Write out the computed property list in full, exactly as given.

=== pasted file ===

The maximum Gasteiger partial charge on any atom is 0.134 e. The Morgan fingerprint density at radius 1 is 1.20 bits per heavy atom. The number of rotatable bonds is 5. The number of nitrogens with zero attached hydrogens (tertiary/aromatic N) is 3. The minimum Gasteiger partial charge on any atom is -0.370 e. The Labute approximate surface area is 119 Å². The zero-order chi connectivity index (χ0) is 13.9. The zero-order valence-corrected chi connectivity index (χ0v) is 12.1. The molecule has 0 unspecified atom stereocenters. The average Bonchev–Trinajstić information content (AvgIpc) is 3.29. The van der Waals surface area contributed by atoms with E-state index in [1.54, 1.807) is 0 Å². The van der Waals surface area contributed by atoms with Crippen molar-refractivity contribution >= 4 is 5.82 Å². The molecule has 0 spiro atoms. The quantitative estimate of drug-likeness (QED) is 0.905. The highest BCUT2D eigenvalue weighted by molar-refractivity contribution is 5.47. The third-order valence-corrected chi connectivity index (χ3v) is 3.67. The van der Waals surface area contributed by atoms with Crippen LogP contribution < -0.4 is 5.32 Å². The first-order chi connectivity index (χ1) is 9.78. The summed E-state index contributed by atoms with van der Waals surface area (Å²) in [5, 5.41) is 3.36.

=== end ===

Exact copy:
The maximum Gasteiger partial charge on any atom is 0.134 e. The Morgan fingerprint density at radius 1 is 1.20 bits per heavy atom. The number of rotatable bonds is 5. The number of nitrogens with zero attached hydrogens (tertiary/aromatic N) is 3. The minimum Gasteiger partial charge on any atom is -0.370 e. The Labute approximate surface area is 119 Å². The zero-order chi connectivity index (χ0) is 13.9. The zero-order valence-corrected chi connectivity index (χ0v) is 12.1. The molecule has 0 unspecified atom stereocenters. The average Bonchev–Trinajstić information content (AvgIpc) is 3.29. The van der Waals surface area contributed by atoms with E-state index in [1.54, 1.807) is 0 Å². The van der Waals surface area contributed by atoms with Crippen molar-refractivity contribution >= 4 is 5.82 Å². The molecule has 0 spiro atoms. The quantitative estimate of drug-likeness (QED) is 0.905. The highest BCUT2D eigenvalue weighted by molar-refractivity contribution is 5.47. The third-order valence-corrected chi connectivity index (χ3v) is 3.67. The van der Waals surface area contributed by atoms with Crippen LogP contribution < -0.4 is 5.32 Å². The first-order chi connectivity index (χ1) is 9.78. The summed E-state index contributed by atoms with van der Waals surface area (Å²) in [5, 5.41) is 3.36.